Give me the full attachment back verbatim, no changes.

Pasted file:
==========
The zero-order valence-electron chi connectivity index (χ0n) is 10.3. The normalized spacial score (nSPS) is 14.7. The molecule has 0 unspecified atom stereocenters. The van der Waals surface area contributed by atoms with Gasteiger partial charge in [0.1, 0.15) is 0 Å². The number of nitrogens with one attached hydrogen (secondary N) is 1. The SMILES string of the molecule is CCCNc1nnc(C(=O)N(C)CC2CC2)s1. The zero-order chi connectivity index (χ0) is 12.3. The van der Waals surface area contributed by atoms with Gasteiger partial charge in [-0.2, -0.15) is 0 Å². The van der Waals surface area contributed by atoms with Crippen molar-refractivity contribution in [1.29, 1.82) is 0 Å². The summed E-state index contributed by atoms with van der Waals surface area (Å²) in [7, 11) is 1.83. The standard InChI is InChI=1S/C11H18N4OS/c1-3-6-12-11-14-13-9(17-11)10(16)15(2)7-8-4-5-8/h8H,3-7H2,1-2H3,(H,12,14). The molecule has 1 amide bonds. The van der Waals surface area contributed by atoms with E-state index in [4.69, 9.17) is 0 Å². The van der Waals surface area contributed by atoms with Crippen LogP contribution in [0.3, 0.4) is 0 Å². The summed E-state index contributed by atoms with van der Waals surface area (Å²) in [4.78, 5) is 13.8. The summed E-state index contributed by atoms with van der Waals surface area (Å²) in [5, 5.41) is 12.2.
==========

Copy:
The zero-order valence-electron chi connectivity index (χ0n) is 10.3. The normalized spacial score (nSPS) is 14.7. The molecule has 0 unspecified atom stereocenters. The van der Waals surface area contributed by atoms with Gasteiger partial charge in [0.1, 0.15) is 0 Å². The number of nitrogens with one attached hydrogen (secondary N) is 1. The SMILES string of the molecule is CCCNc1nnc(C(=O)N(C)CC2CC2)s1. The zero-order chi connectivity index (χ0) is 12.3. The van der Waals surface area contributed by atoms with Gasteiger partial charge in [-0.2, -0.15) is 0 Å². The van der Waals surface area contributed by atoms with Crippen molar-refractivity contribution in [1.29, 1.82) is 0 Å². The summed E-state index contributed by atoms with van der Waals surface area (Å²) in [7, 11) is 1.83. The standard InChI is InChI=1S/C11H18N4OS/c1-3-6-12-11-14-13-9(17-11)10(16)15(2)7-8-4-5-8/h8H,3-7H2,1-2H3,(H,12,14). The molecule has 1 amide bonds. The van der Waals surface area contributed by atoms with E-state index in [4.69, 9.17) is 0 Å². The van der Waals surface area contributed by atoms with Crippen LogP contribution in [0.3, 0.4) is 0 Å². The summed E-state index contributed by atoms with van der Waals surface area (Å²) in [4.78, 5) is 13.8. The summed E-state index contributed by atoms with van der Waals surface area (Å²) in [5, 5.41) is 12.2.